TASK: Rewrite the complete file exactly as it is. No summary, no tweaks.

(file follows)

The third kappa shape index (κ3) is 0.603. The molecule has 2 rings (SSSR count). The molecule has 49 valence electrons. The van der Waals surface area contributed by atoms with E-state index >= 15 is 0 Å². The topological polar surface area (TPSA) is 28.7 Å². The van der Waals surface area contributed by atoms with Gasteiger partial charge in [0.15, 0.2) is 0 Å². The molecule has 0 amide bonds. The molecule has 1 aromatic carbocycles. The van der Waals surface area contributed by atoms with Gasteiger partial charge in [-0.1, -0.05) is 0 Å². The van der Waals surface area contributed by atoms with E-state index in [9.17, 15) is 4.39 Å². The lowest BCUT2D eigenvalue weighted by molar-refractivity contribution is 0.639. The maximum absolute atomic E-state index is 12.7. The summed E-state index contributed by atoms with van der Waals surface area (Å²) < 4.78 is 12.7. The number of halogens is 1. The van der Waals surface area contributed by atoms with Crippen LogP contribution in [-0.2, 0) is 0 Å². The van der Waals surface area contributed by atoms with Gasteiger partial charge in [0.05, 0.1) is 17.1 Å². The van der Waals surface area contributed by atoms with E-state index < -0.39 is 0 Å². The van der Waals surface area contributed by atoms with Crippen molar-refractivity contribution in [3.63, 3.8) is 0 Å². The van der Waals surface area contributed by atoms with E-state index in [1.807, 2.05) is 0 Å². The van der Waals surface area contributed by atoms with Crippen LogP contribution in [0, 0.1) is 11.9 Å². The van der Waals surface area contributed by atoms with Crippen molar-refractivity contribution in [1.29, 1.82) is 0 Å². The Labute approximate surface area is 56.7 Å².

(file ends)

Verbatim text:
The third kappa shape index (κ3) is 0.603. The molecule has 2 rings (SSSR count). The molecule has 49 valence electrons. The van der Waals surface area contributed by atoms with E-state index >= 15 is 0 Å². The topological polar surface area (TPSA) is 28.7 Å². The van der Waals surface area contributed by atoms with Gasteiger partial charge in [0.15, 0.2) is 0 Å². The molecule has 0 amide bonds. The molecule has 1 aromatic carbocycles. The van der Waals surface area contributed by atoms with Gasteiger partial charge in [-0.1, -0.05) is 0 Å². The van der Waals surface area contributed by atoms with E-state index in [9.17, 15) is 4.39 Å². The lowest BCUT2D eigenvalue weighted by molar-refractivity contribution is 0.639. The maximum absolute atomic E-state index is 12.7. The summed E-state index contributed by atoms with van der Waals surface area (Å²) < 4.78 is 12.7. The number of halogens is 1. The van der Waals surface area contributed by atoms with Crippen LogP contribution in [-0.2, 0) is 0 Å². The van der Waals surface area contributed by atoms with Gasteiger partial charge in [0.05, 0.1) is 17.1 Å². The van der Waals surface area contributed by atoms with E-state index < -0.39 is 0 Å². The van der Waals surface area contributed by atoms with Crippen molar-refractivity contribution in [3.63, 3.8) is 0 Å². The van der Waals surface area contributed by atoms with E-state index in [1.807, 2.05) is 0 Å². The van der Waals surface area contributed by atoms with Crippen LogP contribution in [0, 0.1) is 11.9 Å². The van der Waals surface area contributed by atoms with Crippen molar-refractivity contribution in [1.29, 1.82) is 0 Å². The Labute approximate surface area is 56.7 Å².